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awake at the funeral (2008)

Classical music picked on jazz too much, so rock came over and smacked it one but good.

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During the Summer of 1996, only a few months before his death, the late Allen Ginsberg put together a set of poems on the theme of New York, as suggested by Elodie Lauten for a musical setting. The poems he selected, from Cosmopolitan Greetings 1986-1992, Collected Poems 1947-1980, and White Shroud Poems 1980-1989 are highly autobiographical and reveal some of his most intimate thoughts. Waking in New York is scored for baritone, soprano and mezzo soprano, percussion, double bass, string quartet and flute. The music closely follows Ginsberg's own flow of mental associations, which act as triggers of rhythm changes and key modulations. Visit Elodie Lauten on the web at http://www.ElodieLauten.net.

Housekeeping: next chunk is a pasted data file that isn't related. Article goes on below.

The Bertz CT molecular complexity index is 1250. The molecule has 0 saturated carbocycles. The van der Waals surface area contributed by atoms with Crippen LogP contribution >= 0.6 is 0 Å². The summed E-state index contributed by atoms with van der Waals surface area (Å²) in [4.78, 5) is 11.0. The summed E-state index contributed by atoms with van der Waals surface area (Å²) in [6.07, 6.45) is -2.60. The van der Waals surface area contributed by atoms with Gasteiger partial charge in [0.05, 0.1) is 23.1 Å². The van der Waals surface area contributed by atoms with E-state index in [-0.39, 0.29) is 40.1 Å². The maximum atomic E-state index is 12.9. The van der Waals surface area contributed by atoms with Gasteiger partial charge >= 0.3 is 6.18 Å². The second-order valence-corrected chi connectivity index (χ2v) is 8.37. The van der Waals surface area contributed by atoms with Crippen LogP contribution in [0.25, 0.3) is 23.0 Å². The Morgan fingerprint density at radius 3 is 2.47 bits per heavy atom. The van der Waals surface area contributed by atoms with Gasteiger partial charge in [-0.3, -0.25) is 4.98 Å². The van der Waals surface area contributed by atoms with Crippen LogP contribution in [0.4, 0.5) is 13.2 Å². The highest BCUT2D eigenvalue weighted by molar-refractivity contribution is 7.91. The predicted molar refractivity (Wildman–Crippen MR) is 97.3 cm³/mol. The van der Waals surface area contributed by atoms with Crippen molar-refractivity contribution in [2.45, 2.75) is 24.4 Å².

- "Despite the formality of its cantata-like structure, Waking in New York is certainly one of the most intimate large-scale vocal works ever written.(...) This is a large work for Lauten, but large works have become her metier; her recent Deus Ex Machina Cycle for singers and baroque ensemble was 100 minutes long ... Waking in New York's hovering harmonies, gentle but relentless momentum, and chantlike melodies remind one of another great vocal work, from the 1920s: Erik Satie's Socrate, based on the last words of Socrates.(...) It's worth remembering that Socrate was one of Frank Zappa's favorite pieces. Born in Paris, daughter of the jazz dummer Errol Parker, Lauten seems a legitimate heir to Satie's imperturbable aesthetic."

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